Particularly in the field of medicine, this practice has led to an explosion in two things: fast development in pursuit of higher profits and exponential increases in the price of usage. We went from a system in which children were given vaccines for childhood illnesses for free at public schools, to one in which parents are required to have their children vaccinated on their own dime, even though their dimes – along with everyone else’s – have already paid for those vaccinations.

As of January 2015, no Federal agency has exercised its march-in rights. To date, I believe that is still the case. This marks the sixth petition to the HHS to exercise its march-in rights to address the ever-increase pricing issues related to “specialty” drugs – drugs marketed to specifically address only a single disease or a single aspect of a disease – two of which regarded the use of Norvir (ritonavir). The first came in 2004 after the maker of Norvir, Abbott Laboratories (now AbbVie), raised the price of their drug by roughly 400% in the U.S…but, nowhere else in the world.

That’s right: nowhere else in the world does Norvir cost as much as it does in the U.S. Globally, the wholesale cost of Norvir is between $0.07 and $2.20 a day (Drugs[dot]com, n.d.); in the U.S., that cost is about $9.20 up to $55.00 per day, depending on the dose (International Drug Price Indicator Guide, 2014).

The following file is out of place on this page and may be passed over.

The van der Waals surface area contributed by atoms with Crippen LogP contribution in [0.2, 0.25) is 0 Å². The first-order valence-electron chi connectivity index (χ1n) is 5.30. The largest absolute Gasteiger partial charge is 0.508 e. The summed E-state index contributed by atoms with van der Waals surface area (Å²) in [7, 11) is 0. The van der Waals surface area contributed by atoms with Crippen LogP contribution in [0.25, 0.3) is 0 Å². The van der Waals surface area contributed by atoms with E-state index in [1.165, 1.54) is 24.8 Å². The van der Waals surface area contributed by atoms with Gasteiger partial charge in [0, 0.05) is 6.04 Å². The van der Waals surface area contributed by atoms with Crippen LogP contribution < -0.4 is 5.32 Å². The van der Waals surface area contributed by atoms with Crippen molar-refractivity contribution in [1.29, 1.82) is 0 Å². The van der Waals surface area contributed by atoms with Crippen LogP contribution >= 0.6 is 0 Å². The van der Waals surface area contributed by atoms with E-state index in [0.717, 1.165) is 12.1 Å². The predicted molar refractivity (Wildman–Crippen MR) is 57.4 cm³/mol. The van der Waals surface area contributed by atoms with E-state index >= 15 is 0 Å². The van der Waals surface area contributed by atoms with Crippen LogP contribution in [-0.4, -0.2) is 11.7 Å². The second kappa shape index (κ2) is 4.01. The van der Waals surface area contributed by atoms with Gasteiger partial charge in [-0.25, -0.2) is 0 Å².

The HHS position on price-related march-in rights has been to essentially say, “It’s Congress’ job to deal with drug prices; not ours.” Sadly, I’m not certain that Congress may ever been in a position where that can be effectively done. Although there is certainly disagreement over the degree to which the Pharmaceutical Research and Manufacturers of America (PhRMA) influences Congressional action related to drug prices, there is little disagreement that the influence is there.

PhRMA is dogged in protecting its right to charge whatever it wants for product that they insist were made using their ingenuity alone, regardless of whose money was used in the making. They’re more than willing to receive billions of dollars in federal funds to create products that are meant to heal the public, but they’re less willing to charge reasonable prices for those taxpayer-funded products. Any suggestion that this practice is either unsavory or unethical receives the “This isn’t Communist Russia!” treatment, so favored by vulture capitalists. Furthermore, any movement to address the issue of drug pricing is met with threats of leaving the country to do business in “more hospitable” climes – basically, extortion – and no member of Congress wants to be seen as a “job killer.”